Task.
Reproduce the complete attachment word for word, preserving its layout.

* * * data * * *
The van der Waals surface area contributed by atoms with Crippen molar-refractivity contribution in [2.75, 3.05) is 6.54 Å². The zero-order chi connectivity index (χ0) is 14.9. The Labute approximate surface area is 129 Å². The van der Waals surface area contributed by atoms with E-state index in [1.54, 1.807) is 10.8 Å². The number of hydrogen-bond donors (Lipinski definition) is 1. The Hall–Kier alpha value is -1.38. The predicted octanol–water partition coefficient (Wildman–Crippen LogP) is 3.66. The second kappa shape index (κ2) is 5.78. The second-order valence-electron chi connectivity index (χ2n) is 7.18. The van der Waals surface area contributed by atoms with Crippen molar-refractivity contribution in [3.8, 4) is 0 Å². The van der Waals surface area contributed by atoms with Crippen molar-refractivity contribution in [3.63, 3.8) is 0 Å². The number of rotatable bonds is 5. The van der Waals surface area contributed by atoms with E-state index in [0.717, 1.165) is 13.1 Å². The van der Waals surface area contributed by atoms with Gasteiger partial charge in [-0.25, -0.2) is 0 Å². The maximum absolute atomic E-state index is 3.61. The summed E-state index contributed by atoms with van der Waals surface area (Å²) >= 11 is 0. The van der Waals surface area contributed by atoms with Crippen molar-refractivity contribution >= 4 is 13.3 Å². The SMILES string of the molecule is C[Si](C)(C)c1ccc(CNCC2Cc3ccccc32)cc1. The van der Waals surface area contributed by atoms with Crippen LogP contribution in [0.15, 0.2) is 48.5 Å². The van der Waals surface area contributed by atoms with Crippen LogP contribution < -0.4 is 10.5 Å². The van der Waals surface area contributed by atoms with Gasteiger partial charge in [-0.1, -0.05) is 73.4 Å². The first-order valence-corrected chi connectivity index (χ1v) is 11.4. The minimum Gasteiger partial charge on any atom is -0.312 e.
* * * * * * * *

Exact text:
The van der Waals surface area contributed by atoms with Crippen molar-refractivity contribution in [2.75, 3.05) is 6.54 Å². The zero-order chi connectivity index (χ0) is 14.9. The Labute approximate surface area is 129 Å². The van der Waals surface area contributed by atoms with E-state index in [1.54, 1.807) is 10.8 Å². The number of hydrogen-bond donors (Lipinski definition) is 1. The Hall–Kier alpha value is -1.38. The predicted octanol–water partition coefficient (Wildman–Crippen LogP) is 3.66. The second kappa shape index (κ2) is 5.78. The second-order valence-electron chi connectivity index (χ2n) is 7.18. The van der Waals surface area contributed by atoms with Crippen molar-refractivity contribution in [3.8, 4) is 0 Å². The van der Waals surface area contributed by atoms with Crippen molar-refractivity contribution in [3.63, 3.8) is 0 Å². The number of rotatable bonds is 5. The van der Waals surface area contributed by atoms with E-state index in [0.717, 1.165) is 13.1 Å². The van der Waals surface area contributed by atoms with Gasteiger partial charge in [-0.25, -0.2) is 0 Å². The maximum absolute atomic E-state index is 3.61. The summed E-state index contributed by atoms with van der Waals surface area (Å²) >= 11 is 0. The van der Waals surface area contributed by atoms with Crippen molar-refractivity contribution >= 4 is 13.3 Å². The SMILES string of the molecule is C[Si](C)(C)c1ccc(CNCC2Cc3ccccc32)cc1. The van der Waals surface area contributed by atoms with Crippen LogP contribution in [0.15, 0.2) is 48.5 Å². The van der Waals surface area contributed by atoms with Crippen LogP contribution < -0.4 is 10.5 Å². The van der Waals surface area contributed by atoms with Gasteiger partial charge in [-0.1, -0.05) is 73.4 Å². The first-order valence-corrected chi connectivity index (χ1v) is 11.4. The minimum Gasteiger partial charge on any atom is -0.312 e.